Degree Name

Doctor of Philosophy


School of Health and Society


Background: Poor dietary habits are one of the determinants for mortality, Disability-Adjusted Life Years (DALYs) and non-communicable diseases globally. Children’s dietary behaviours and food preferences are multifactorial and as children grow, other factors such as the retail food environment impacts children’s eating behaviours and food preferences. Children’s exposure to food marketing cues such as the supermarket layout, product displays and in-store promotions increases their awareness of, desire for and intention to buy promoted products. This leads to disruptive request behaviour (or ‘pester power’). Food requests from children are predominantly unhealthy, and often result in conflict between parent and child. Studies have explored the parent-child relationship whilst in the supermarket and the extent and nature of children’s request behaviours, resulting in recommendations for interventions. Research are needed to design and evaluate health promotion interventions to entice children to request more nutritious foods and fewer low-nutrient, high-calorie food/ beverage products.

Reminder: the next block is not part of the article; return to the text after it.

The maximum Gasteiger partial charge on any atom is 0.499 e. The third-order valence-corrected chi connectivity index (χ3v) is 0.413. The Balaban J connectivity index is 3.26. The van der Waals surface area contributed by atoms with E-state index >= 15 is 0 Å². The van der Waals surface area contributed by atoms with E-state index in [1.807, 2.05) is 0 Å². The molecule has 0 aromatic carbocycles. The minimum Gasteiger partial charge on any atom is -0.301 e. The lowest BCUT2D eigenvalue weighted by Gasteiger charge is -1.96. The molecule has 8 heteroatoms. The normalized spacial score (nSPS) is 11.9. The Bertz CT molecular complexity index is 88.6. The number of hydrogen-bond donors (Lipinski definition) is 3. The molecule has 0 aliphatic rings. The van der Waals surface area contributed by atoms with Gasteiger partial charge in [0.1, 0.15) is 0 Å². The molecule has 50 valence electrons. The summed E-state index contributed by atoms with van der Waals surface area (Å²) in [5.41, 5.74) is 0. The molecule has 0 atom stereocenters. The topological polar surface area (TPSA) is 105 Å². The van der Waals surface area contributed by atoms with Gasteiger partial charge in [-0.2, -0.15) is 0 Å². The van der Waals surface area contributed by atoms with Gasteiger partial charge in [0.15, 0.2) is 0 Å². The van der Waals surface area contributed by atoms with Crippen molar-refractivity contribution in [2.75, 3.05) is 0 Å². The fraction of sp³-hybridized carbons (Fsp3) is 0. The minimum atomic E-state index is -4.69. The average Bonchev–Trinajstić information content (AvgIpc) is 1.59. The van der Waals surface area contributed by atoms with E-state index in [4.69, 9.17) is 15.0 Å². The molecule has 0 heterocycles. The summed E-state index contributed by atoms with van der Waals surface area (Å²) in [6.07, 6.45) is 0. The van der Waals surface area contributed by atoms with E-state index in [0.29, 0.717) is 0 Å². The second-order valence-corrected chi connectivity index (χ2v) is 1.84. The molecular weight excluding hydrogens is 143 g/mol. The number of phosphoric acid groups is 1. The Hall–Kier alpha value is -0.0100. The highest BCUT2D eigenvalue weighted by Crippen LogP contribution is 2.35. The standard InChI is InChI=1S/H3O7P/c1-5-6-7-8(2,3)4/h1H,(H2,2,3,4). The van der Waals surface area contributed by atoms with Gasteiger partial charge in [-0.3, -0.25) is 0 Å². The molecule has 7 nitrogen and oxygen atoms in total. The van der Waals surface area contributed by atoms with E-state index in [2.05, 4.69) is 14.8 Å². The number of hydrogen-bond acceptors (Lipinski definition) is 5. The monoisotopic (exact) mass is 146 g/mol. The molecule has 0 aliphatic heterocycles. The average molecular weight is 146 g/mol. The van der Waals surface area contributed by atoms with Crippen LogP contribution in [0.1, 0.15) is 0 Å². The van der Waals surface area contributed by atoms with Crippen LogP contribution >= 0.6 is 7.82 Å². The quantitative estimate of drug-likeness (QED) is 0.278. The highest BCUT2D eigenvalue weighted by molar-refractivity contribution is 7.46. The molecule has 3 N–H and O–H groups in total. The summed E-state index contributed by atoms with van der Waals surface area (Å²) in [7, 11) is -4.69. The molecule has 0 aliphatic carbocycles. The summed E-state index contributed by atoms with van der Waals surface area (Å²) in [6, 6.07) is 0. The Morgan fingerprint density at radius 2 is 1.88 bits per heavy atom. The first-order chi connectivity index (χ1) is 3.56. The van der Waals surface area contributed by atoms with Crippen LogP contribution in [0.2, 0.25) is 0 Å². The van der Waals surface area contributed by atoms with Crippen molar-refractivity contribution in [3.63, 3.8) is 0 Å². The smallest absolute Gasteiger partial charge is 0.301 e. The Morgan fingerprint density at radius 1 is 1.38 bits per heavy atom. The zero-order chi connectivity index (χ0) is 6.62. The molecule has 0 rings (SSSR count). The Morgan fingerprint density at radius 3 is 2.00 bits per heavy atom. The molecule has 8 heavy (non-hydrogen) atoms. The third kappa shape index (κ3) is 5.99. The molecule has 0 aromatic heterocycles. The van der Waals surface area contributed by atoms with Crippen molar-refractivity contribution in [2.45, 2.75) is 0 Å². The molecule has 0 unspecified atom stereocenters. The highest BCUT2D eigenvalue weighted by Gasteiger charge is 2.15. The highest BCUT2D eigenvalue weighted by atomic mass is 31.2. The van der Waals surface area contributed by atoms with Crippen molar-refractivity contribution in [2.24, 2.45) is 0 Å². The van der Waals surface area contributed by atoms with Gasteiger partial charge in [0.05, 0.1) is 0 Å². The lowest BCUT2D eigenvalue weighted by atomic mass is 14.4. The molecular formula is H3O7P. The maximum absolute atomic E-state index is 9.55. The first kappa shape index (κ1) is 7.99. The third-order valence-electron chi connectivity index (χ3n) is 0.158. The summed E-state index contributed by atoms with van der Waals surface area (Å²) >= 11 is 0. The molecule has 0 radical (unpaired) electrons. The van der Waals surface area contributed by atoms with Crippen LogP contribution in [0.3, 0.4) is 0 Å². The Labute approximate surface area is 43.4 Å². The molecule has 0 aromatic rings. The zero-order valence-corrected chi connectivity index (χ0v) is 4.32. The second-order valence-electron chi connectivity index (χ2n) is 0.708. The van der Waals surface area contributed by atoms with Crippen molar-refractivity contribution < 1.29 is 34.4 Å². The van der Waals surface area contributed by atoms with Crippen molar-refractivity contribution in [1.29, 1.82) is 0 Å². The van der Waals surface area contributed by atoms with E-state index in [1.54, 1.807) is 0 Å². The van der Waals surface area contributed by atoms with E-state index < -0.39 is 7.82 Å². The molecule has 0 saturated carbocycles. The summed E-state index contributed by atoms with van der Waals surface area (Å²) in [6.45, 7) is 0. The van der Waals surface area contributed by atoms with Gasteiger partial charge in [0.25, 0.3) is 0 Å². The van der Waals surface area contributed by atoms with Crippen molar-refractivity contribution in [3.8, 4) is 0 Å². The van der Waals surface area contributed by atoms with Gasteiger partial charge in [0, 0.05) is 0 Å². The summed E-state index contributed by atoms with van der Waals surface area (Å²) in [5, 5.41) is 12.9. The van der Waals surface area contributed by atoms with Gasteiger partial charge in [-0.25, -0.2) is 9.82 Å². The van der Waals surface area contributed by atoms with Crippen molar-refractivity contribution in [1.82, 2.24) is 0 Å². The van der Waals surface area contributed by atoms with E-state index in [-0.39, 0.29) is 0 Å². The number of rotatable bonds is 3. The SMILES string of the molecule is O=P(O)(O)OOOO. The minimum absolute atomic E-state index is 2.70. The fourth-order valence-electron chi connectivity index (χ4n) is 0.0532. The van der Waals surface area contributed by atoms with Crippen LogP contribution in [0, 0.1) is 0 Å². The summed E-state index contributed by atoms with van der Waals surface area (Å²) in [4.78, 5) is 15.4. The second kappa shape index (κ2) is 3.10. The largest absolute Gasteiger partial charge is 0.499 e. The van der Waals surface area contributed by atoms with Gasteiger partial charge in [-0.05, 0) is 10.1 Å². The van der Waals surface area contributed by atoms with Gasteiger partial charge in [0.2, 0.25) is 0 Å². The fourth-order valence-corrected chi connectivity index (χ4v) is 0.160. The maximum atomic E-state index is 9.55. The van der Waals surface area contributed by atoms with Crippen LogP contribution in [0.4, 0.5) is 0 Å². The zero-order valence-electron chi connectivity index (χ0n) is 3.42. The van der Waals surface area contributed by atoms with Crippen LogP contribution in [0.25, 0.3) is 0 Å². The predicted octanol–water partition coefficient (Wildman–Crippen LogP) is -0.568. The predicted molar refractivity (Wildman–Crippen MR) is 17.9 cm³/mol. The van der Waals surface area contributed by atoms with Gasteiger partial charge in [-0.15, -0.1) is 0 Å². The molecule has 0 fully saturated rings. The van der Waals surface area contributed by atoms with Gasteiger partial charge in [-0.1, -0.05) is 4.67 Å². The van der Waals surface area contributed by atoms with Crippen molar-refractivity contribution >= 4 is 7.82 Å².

Aim: The aim of this research was to create and pilot a theory-driven health promotion intervention to improve 8-12 years old children’s healthy food selections in the food retail sector, empower children as agents of change and to improve parenting skills in navigating the supermarket environment with children. Stage 1 of the research aimed to understand children’s request behaviours in the supermarket and identify strategies parents use to navigate the shopping experience with children. Based on this information, Stage 2 developed a theory-informed health promotion intervention. Stage 3 undertook a pilot of the intervention to assess its potential to improve children’s request behaviours and parents’ skills in dealing with and reorienting children’s requests to healthier options in the supermarket...

This thesis is unavailable until Friday, April 08, 2022



Unless otherwise indicated, the views expressed in this thesis are those of the author and do not necessarily represent the views of the University of Wollongong.